Not only are Middle Eastern airlines such as Qatar Airlines and airports getting involved in “greening up their act.” Israel’s Ben Gurion Airport, one of the largest in the Middle East region, is now becoming involved in improving its environmental profile.
Following the construction of the new Terminal 3 complex, Israel’s Environmental Ministry approved a Master Plan for reducing both noise and other pollutants emitted when commercial aircraft take off and land.
For years, the airport’s management has been required to submit an updated noise contour map on an annual basis to determine the amount of acoustic protection required by buildings close to the airport’s runways and aircraft taxiing areas. In a period between 1999 and 2005, a significant reduction in landing noise levels, from 17.4 to 35.5 % was achieved in noise contour areas around the airport.
The new Terminal 3 complex, since it’s opening in November, 2004, has served more than 29 million passengers and 30 million visitors and employees. In a survey conducted in 2007, the Airport Council International (ACI) the airport was highly ranked among world airports serving 5 to 15 million passengers a year.
Despite this progress, a lot more needs to be done to turn Ben Gurion International into a truly environmental friendly one.
In November, 2008, the chairman of the board of directors of the Israel Airports Authority, Ovadia Eli, issued instructions to the airport management to prepare an operative plan for the airport to function as a truly “green airport.”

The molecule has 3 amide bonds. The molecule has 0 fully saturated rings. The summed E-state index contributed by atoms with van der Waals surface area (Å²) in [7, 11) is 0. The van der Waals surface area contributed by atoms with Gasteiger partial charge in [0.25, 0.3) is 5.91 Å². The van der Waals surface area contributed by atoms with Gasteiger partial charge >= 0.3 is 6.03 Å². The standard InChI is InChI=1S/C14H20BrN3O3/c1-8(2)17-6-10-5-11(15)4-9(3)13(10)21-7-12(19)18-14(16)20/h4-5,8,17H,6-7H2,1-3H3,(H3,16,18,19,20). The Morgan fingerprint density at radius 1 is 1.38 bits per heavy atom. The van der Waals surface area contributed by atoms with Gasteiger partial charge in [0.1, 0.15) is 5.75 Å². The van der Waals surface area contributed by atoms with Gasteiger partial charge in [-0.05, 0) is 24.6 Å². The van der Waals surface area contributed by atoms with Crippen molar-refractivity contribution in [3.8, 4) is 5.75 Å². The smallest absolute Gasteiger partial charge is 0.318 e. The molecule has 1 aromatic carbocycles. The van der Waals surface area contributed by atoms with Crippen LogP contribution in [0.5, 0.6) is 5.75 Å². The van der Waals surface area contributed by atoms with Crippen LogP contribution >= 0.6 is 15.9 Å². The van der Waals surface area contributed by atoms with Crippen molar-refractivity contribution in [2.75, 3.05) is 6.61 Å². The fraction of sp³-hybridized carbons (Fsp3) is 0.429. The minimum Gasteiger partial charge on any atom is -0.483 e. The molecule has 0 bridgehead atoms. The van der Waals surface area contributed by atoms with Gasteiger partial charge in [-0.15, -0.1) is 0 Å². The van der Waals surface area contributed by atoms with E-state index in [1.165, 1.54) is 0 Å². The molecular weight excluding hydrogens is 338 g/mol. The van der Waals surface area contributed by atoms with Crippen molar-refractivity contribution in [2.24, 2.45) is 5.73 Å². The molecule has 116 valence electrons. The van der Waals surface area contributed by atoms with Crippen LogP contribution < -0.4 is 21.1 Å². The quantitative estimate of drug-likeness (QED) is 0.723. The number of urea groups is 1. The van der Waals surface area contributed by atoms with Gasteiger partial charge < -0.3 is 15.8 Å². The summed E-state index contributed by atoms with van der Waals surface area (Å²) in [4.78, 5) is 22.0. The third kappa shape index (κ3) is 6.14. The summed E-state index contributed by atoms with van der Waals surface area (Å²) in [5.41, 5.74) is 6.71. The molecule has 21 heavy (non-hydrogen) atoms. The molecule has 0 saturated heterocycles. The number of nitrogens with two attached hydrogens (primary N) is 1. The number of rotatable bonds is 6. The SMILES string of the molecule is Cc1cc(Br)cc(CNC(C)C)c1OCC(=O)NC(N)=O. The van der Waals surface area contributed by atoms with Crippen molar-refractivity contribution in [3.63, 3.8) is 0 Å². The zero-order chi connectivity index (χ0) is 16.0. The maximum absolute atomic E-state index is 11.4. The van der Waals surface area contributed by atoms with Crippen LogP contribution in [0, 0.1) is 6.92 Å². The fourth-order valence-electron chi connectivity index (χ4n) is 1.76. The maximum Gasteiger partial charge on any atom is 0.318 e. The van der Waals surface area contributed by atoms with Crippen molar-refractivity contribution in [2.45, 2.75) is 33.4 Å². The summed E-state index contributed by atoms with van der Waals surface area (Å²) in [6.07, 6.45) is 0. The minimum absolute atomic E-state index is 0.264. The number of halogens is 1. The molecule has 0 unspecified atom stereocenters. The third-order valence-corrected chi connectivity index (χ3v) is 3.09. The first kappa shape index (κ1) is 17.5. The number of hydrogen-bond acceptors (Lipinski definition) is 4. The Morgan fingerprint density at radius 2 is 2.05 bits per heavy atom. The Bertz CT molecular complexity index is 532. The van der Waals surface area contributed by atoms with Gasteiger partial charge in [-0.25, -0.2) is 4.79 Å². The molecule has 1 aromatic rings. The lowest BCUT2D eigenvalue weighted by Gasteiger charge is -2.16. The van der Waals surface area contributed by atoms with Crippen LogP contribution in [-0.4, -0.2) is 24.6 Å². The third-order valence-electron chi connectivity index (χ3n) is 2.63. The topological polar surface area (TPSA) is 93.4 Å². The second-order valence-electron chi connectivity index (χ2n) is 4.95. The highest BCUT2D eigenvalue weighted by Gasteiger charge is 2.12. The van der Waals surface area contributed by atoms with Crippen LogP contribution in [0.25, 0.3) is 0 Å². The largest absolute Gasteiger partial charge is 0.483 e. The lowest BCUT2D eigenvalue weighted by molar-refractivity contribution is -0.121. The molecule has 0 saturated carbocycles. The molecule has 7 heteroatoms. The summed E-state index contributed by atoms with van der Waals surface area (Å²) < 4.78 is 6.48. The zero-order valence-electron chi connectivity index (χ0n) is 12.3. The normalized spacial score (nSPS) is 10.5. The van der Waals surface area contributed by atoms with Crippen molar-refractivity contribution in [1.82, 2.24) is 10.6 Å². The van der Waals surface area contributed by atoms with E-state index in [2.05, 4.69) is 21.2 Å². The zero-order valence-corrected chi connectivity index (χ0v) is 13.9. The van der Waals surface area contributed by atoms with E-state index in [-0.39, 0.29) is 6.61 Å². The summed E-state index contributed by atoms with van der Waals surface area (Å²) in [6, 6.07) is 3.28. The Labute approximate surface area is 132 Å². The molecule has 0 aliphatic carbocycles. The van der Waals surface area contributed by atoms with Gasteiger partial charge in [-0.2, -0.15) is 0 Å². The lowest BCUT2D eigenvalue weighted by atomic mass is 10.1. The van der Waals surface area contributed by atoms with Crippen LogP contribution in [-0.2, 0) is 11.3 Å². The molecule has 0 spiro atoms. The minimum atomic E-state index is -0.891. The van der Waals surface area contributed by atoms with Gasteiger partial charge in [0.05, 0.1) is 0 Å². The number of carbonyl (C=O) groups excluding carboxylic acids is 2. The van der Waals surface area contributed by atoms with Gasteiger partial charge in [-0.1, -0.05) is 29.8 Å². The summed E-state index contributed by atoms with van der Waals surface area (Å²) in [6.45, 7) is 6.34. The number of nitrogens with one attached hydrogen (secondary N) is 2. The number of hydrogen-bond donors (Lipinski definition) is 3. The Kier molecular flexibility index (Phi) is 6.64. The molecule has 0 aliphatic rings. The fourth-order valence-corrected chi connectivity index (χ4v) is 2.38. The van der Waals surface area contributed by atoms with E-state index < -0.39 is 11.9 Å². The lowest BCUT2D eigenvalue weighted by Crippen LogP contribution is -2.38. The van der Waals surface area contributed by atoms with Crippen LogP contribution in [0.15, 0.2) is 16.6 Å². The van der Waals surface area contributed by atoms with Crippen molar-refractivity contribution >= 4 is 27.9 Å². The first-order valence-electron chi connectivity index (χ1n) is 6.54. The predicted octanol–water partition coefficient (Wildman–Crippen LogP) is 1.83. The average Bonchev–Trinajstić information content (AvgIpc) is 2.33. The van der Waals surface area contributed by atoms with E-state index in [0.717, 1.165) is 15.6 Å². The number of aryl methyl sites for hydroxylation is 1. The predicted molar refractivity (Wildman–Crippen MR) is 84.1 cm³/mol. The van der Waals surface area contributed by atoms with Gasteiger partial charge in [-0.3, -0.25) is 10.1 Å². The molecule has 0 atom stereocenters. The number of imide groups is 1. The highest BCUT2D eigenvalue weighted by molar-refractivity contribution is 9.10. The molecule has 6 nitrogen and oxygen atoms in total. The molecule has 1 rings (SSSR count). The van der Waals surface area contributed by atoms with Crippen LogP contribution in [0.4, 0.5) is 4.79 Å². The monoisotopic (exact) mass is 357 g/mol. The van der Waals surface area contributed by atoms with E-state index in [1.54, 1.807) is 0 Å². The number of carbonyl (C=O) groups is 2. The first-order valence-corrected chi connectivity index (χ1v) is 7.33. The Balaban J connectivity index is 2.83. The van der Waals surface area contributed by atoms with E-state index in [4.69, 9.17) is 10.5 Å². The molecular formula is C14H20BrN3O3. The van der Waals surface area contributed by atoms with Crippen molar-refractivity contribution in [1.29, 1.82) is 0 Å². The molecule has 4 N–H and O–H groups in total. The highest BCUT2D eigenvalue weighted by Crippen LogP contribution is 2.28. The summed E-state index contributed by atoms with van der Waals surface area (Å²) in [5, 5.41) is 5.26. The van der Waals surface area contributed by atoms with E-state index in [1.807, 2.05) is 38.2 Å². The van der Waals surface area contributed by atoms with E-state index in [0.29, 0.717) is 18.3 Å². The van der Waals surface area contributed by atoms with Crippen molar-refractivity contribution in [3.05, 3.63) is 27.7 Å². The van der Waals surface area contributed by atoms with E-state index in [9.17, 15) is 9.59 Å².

The plan is to include ways to reduce air pollution (greenhouse gases) and water pollution and noise pollution, plus treating dangerous substances, recycling waste, conserving energy and using alternative sources and promoting green construction, while preserving natural resources and panoramic views.
As can be testified by virtually everyone who has visited the new facilities, especially those who have flown out of or landed there, the new terminal, with its spacious departure and arrivals halls –– new restaurants and other shops –– and especially with passengers no longer having to be bused to and from aircraft, the new aerial gateway is a great improvement over the older facility that had previously been in operation, with all its congestion, high noise levels and other problems.
The new airport facilities will endeavor to continue offering passengers and visitors a high level of efficiency and service while making a greater effort improve the environmental aspects, including disposal of sewage and food wastes, proven to be a major problem at large airport terminals.
This effort is to be coordinated along with the worldwide trend of “green airports” while continuing the airport’s high level of security for which it is known for.
[image via hendry]